The Harlem Family Institute's Mission Training Therapist and Helping Kids

Our Mission

The Harlem Family Institute aims to offer psychoanalytic training to aspiring analysts from diverse backgrounds, and psychoanalytic clinical services to children and adults in underserved neighborhoods.

The Institute’s clinical work is focused primarily on working with children, adolescents and their parents, though it also works with other individuals. Its offerings include mother-baby and parent-child workshops. It offers its services for free or low fee to the families served.

The Institute seeks to train a diverse population of aspiring analysts from a wide range of ethnic and cultural backgrounds. At the same time, it provides clinical-training settings in schools and community centers in underserved and economically disadvantaged neighborhoods in order to take psychoanalytic psychotherapy out into the community.

Few long-term psychotherapeutic and emotional-support programs exist for struggling and at-risk youth and their parents in New York’s schools, except those few for whom it is economically feasible. The intermittent counseling that troubled youth receive is usually limited to short-term crisis intervention by overextended school workers.

At the same time, aspiring psychoanalysts from underserved populations who wish to pursue training often have few affordable options, especially in community settings, where they can transform lives and be of service to their own communities.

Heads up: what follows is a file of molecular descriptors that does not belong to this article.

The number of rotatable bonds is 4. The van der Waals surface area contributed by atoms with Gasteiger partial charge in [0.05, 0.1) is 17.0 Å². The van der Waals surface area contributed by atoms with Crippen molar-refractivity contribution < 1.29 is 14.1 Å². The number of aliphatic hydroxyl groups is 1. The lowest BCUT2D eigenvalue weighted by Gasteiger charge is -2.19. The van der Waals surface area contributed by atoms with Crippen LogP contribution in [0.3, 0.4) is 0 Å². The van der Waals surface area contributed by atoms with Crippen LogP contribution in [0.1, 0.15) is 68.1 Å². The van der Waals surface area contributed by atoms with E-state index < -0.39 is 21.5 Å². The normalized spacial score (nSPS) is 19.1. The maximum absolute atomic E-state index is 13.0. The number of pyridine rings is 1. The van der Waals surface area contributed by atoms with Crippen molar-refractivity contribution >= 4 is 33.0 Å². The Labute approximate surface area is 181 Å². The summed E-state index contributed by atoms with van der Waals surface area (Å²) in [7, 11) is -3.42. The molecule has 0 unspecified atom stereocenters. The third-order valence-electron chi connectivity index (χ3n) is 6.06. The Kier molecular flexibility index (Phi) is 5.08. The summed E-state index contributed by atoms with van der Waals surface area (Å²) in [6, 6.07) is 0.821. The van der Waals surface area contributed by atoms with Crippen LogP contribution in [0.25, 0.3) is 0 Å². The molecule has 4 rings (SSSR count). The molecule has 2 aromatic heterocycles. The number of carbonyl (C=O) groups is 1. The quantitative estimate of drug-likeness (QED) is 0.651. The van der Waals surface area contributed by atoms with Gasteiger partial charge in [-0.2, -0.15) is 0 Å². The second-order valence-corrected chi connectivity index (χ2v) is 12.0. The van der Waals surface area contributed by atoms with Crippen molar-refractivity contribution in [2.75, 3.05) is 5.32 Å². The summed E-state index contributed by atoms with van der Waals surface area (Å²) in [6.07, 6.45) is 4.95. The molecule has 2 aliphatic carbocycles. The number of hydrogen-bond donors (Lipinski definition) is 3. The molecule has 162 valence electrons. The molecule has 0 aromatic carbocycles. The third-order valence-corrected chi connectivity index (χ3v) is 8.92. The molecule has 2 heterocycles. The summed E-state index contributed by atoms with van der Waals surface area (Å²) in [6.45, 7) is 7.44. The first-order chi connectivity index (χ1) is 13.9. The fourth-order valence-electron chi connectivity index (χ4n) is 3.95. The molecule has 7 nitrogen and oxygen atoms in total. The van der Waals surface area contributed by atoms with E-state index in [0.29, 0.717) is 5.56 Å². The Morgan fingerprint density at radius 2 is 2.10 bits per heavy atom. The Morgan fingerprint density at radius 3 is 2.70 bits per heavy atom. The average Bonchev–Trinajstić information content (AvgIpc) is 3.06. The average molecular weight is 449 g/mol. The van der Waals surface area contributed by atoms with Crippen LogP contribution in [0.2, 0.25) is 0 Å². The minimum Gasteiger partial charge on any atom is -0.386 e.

Harlem Family’s training programs respond to these needs by offering affordable alternatives for aspiring professionals, while also providing free or low-fee, long-term psychotherapeutic support to low-income youth and their families.

The Institute also is eager to open treatment centers in other settings where it can focus more on working with struggling parents and others in economically disadvantaged communities as individual adult clients.

Though the Institute’s approach has been eclectic – open to a variety of orientations of psychoanalytic thought – it is tending, though not exclusively, toward a more relational approach, focusing on people’s relationships rather than on their drives and the defenses against them. However, its faculty includes professionals from a variety of orientations, allowing trainees to select or recommend a supervisor in line with their preferences.